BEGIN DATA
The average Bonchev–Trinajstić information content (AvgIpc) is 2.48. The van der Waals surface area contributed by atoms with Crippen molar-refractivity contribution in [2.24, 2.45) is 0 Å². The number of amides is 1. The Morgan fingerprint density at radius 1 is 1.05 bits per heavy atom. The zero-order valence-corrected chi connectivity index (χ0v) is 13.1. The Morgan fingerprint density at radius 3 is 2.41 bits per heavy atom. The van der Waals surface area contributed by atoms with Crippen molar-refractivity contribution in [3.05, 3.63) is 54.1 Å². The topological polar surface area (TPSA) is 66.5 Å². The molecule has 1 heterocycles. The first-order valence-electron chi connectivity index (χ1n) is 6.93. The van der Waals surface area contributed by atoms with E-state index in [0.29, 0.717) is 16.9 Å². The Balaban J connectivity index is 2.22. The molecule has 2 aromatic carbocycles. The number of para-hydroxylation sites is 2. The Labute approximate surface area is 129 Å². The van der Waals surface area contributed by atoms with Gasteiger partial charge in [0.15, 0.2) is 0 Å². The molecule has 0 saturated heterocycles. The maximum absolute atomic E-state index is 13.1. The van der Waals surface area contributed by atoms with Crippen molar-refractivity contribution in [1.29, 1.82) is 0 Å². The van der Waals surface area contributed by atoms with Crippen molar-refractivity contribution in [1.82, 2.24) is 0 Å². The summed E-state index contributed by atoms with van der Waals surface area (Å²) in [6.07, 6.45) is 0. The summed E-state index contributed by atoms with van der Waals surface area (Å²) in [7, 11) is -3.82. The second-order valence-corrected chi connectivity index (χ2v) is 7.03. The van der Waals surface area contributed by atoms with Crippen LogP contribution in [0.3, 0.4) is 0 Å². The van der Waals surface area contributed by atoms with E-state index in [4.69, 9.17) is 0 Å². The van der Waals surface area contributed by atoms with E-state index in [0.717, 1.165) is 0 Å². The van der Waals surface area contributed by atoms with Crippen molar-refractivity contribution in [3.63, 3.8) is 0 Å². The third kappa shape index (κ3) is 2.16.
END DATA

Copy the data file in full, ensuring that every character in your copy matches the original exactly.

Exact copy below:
The average Bonchev–Trinajstić information content (AvgIpc) is 2.48. The van der Waals surface area contributed by atoms with Crippen molar-refractivity contribution in [2.24, 2.45) is 0 Å². The number of amides is 1. The Morgan fingerprint density at radius 1 is 1.05 bits per heavy atom. The zero-order valence-corrected chi connectivity index (χ0v) is 13.1. The Morgan fingerprint density at radius 3 is 2.41 bits per heavy atom. The van der Waals surface area contributed by atoms with Crippen molar-refractivity contribution in [3.05, 3.63) is 54.1 Å². The topological polar surface area (TPSA) is 66.5 Å². The molecule has 1 heterocycles. The first-order valence-electron chi connectivity index (χ1n) is 6.93. The van der Waals surface area contributed by atoms with E-state index in [0.29, 0.717) is 16.9 Å². The Balaban J connectivity index is 2.22. The molecule has 2 aromatic carbocycles. The number of para-hydroxylation sites is 2. The Labute approximate surface area is 129 Å². The van der Waals surface area contributed by atoms with Gasteiger partial charge in [0.15, 0.2) is 0 Å². The molecule has 0 saturated heterocycles. The maximum absolute atomic E-state index is 13.1. The van der Waals surface area contributed by atoms with Crippen molar-refractivity contribution in [1.29, 1.82) is 0 Å². The van der Waals surface area contributed by atoms with Crippen molar-refractivity contribution in [1.82, 2.24) is 0 Å². The summed E-state index contributed by atoms with van der Waals surface area (Å²) in [6.07, 6.45) is 0. The summed E-state index contributed by atoms with van der Waals surface area (Å²) in [7, 11) is -3.82. The second-order valence-corrected chi connectivity index (χ2v) is 7.03. The van der Waals surface area contributed by atoms with Crippen LogP contribution in [0.3, 0.4) is 0 Å². The van der Waals surface area contributed by atoms with E-state index in [4.69, 9.17) is 0 Å². The van der Waals surface area contributed by atoms with E-state index in [0.717, 1.165) is 0 Å². The van der Waals surface area contributed by atoms with Crippen molar-refractivity contribution in [3.63, 3.8) is 0 Å². The third kappa shape index (κ3) is 2.16.